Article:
September 11, 2007 / 1:04 AM / 12 years ago

Petraeus grilled over Bush's Iraq strategy

WASHINGTON (Reuters) - Democrats and President George W. Bush’s Republicans grilled the top U.S. commander in Iraq on Tuesday, questioning whether security gains were significant enough to keep U.S. troops in the war zone.

U.S. Army General David Petraeus, the top commander of U.S. forces in Iraq, adjusts his microphone as he arrives to testify on the state of the war in Iraq to the U.S. Senate Foreign Relations Committee on Capitol Hill in Washington, September 11, 2007. REUTERS/Jim Bourg

Gen. David Petraeus and U.S. ambassador to Baghdad Ryan Crocker insisted progress was being made under Bush’s strategy of temporarily building up troops to allow time for Iraqi lawmakers to achieve political reconciliation.

But the bipartisan criticism directed at both men during congressional hearings raised questions about whether Bush could count on Republican colleagues for help in staving off Democrats’ demands for a faster pullout.

Sen. Chuck Hagel, a Republican critic of the unpopular war, struck at the heart of Bush’s justification for increased force levels, asking why troops should stay when their presence had failed to lead Iraqi politicians to make needed compromises.

“Are we going to continue to invest American blood and treasure at the same rate we’re doing now? For what? The president said, ‘Let’s buy time.’ Buy time? For what?” Hagel said.

Influential Republican Sen. John Warner of Virginia, who last month urged Bush to send a message to Iraqi Prime Minister Nuri al-Maliki by withdrawing some U.S. troops by Christmas, sounded deeply skeptical of current strategy.

“I hope in the recesses of your heart that you know that strategy will continue the casualties, the stress on our forces, the stress on military families, the stress on all Americans,” he told Petraeus.

Warner asked if the general’s recommendations would make the United States safer — a reference to Bush’s argument that Iraq is a central front in the war on terrorism.

“Sir, I don’t know, actually,” Petraeus first replied, saying he was concentrating on his military mission in Iraq. When asked again by another senator, the general said the United States had clear national interests in Iraq and achieving those interests had implications for U.S. security.

Sen. Gordon Smith, an Oregon Republican who joined war critics in 2006, said Petraeus’ testimony appeared to secure Republican support for Bush. He predicted any legislation that set a withdrawal deadline would not pass.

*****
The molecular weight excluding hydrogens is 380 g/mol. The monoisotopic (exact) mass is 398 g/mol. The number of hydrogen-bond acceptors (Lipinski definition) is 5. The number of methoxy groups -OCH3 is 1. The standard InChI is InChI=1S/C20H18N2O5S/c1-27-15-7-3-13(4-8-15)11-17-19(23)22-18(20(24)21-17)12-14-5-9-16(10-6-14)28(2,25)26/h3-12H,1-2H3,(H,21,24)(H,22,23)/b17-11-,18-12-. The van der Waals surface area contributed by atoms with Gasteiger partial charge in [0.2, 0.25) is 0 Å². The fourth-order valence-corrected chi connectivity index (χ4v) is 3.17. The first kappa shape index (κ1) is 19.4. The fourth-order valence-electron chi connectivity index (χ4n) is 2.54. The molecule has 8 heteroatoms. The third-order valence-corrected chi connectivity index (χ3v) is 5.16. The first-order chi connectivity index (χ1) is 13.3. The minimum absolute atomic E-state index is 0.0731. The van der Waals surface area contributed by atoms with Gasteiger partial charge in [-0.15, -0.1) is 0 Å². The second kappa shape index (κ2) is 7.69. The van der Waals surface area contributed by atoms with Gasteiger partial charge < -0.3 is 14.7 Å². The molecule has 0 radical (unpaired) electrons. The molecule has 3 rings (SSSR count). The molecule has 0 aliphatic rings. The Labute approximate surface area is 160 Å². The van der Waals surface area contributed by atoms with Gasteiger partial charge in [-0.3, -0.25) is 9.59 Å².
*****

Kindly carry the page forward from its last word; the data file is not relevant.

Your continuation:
Petraeus repeated his plan — outlined on Monday — to gradually pull out the extra 30,000 “surge” forces and bring troop levels down to between 100,000 and 130,000 by next summer.

He said he could not predict how quickly troop levels would fall after the summer. He also argued his force should still protect the Iraqi people, not focus solely on handing over to Iraqi forces and conducting counterterrorism missions.

Bush is expected to accept Petraeus’ recommendation for a troop drawdown when he gives a speech on Iraq at 9 p.m. EDT on Thursday (0100 GMT on Friday). But he has shown no inclination to order drastic cuts in the 168,000 U.S. forces now in Iraq that Democrats have sought.

“It sounds to me as if Gen. Petraeus is presenting a plan for at least a 10-year, high-level U.S. presence in Iraq,” House of Representatives Speaker Nancy Pelosi said after a White House meeting with Bush and other congressional leaders.

The California Democrat said she told Bush he should explain to Americans “why our country should have to continue to make that commitment.”


Iraq’s government welcomed Petraeus’ testimony and said it would have less need for foreign forces to carry out combat operations soon.

“We expect in the near future that our need will be diminished for the multinational forces to conduct direct combat operations,” Iraqi national security adviser Mowaffaq al-Rubaie said.

But senators criticized the Iraqi government for not achieving political benchmarks.

Asked by Arizona Republican Sen. John McCain, a 2008 presidential candidate, about his degree of confidence that the Maliki government will begin “to do the things that we’ve been asking them to do for a long time,” Crocker replied: “My level of confidence is under control.”

The ambassador noted an effort by Maliki and other leaders to work out some national issues, including an announcement last month of agreement in principle on establishing provincial powers and on relaxing a ban on former members of the late President Saddam Hussein’s Baath party from public service.

“These are modest achievements but I nonetheless find them somewhat encouraging,” he said.

Underlining their continued leading combat role, U.S. forces targeting an al Qaeda network in northwest Iraq killed eight suspected insurgents on Tuesday, the U.S. military said. U.S. troops also killed 15 insurgents around Baghdad.

Slideshow (4 Images)

The powerful political movement loyal to anti-American Shi’ite cleric Moqtada al-Sadr dismissed Petraeus’ arguments and demanded a timetable for a full withdrawal.

Many tens of thousands of Iraqis and more than 3,700 U.S. troops have been killed since the war began in 2003.

Additional reporting by Susan Cornwell and Andy Sullivan in Washington and Baghdad bureau

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